He backed the National Homelessness Week theme of “to end homelessness we need a plan” and called for broad action to address the underlying causes of homelessness.

TEAMWORK: ac.care Murraylands Homelessness Service manager Thanuja Hiripitiyage, homelessness client support workers Nickeala and Skye and Rural City of Murray Bridge Mayor Brenton Lewis at the Reflections on Homelessness – Our Future Can Still Be Bright exhibition.
TEAMWORK: ac.care Murraylands Homelessness Service manager Thanuja Hiripitiyage, homelessness client support workers Nickeala and Skye and Rural City of Murray Bridge Mayor Brenton Lewis at the Reflections on Homelessness – Our Future Can Still Be Bright exhibition.

“This exhibition shares a message of hope and the importance of the community wrapping around people who need a helping hand - care and compassion for people who are struggling is an important part of who we are as a society,” he said.

The exhibition was officially opened by Rural City of Murray Bridge Mayor Brenton Lewis, who reflected on the increasing number of people facing housing stress due to the rising cost of living and lack of affordable homes.

“When you read the stories in this exhibition, you have to wonder where these people would be today without the support of ac.care,” he said.

“It does not take a lot in life, especially in these times, to find yourself in upheaval, but it is inspiring to see the messages of people finding stability in life to have the ability to hang in there.”

Development of the exhibition was led by Murraylands Homelessness Service manager Thanuja Hiripitiyage and staff at ac.care.

“We provided opportunities for people to contribute in different ways to share their experiences, which led to some really raw emotions,” she said.

Ms Hiripitiyage appeared on local radio in the lead-up to the exhibition, joined by one of the featured artists.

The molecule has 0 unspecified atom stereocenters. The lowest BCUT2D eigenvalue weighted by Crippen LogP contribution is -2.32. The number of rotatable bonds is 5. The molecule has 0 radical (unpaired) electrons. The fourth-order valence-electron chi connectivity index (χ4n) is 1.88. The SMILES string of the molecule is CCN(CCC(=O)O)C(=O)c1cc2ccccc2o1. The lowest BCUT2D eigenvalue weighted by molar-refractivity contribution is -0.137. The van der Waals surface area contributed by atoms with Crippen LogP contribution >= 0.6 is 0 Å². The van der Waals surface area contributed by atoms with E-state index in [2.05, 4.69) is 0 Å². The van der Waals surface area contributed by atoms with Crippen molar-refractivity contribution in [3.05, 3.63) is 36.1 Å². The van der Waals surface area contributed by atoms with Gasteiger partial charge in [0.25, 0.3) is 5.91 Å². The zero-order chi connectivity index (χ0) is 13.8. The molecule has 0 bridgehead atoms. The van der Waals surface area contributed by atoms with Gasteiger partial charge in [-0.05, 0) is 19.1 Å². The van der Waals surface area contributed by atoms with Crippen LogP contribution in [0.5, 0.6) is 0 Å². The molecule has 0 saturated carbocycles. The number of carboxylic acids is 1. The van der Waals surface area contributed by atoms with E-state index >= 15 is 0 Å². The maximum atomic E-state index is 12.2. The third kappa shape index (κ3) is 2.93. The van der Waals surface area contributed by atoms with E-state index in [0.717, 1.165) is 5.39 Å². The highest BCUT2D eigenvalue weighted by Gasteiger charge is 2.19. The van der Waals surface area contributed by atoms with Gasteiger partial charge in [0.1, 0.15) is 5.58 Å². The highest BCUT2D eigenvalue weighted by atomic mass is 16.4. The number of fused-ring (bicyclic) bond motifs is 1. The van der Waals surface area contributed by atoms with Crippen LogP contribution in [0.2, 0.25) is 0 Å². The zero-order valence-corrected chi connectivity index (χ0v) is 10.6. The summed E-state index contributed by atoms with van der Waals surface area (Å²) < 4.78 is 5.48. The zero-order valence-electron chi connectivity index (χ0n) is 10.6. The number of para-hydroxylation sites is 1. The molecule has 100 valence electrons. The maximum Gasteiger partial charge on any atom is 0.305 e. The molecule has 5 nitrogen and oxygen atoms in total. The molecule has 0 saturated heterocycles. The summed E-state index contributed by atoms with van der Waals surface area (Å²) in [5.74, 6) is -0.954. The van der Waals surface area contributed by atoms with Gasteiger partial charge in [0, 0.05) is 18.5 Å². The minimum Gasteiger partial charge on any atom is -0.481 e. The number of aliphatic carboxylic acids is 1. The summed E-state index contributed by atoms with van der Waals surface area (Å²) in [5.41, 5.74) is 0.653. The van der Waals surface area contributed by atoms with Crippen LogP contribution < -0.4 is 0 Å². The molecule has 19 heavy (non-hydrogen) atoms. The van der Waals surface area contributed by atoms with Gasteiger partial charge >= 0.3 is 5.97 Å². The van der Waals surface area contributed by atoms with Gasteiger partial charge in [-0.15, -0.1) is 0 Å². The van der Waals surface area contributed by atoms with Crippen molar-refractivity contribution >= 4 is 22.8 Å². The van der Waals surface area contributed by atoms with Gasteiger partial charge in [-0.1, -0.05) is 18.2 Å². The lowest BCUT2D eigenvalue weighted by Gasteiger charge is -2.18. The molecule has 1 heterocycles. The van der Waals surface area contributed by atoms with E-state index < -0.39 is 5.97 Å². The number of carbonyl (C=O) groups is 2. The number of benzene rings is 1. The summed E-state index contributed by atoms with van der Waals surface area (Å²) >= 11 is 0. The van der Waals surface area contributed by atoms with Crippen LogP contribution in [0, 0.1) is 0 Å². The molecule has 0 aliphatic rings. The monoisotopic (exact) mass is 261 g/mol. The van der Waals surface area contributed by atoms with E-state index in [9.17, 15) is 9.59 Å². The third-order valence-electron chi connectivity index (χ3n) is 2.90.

Visit the 5MU website or listen to the radio podcast below.
Clip length - 7 minutes 53 seconds

The young woman shared her story about moving to South Australia at the age of 5 with her parents, who were unable to secure accommodation and slept in their car under a bridge for months.

“We had to think about where we would sleep, what we would eat and when we could shower,” she said.

“But ac.care supported my family to find accommodation and my parents have now been in public housing for 20 years and are not struggling anymore – it shows that when families and individuals work with services there can be positive outcomes.”

She shared a photograph of her shoes, expressing her view people should not judge others on their appearance as they have not “walked in their footsteps”.

Ms Hiripitiyage said the exhibition touched on many themes, such as showing how family dynamics and violence can be a trigger for homelessness and how difficult situations can lead to addictions and health problems.

“There are some very striking and thought-provoking images and statements, with the pictures capturing the personal perspectives of people’s experiences, which can be very touching,” Ms Hiripitiyage said.

“We are grateful people we have worked with welcomed the opportunity to express themselves and thank them for their contributions to an exhibition that shared important messages with the community.”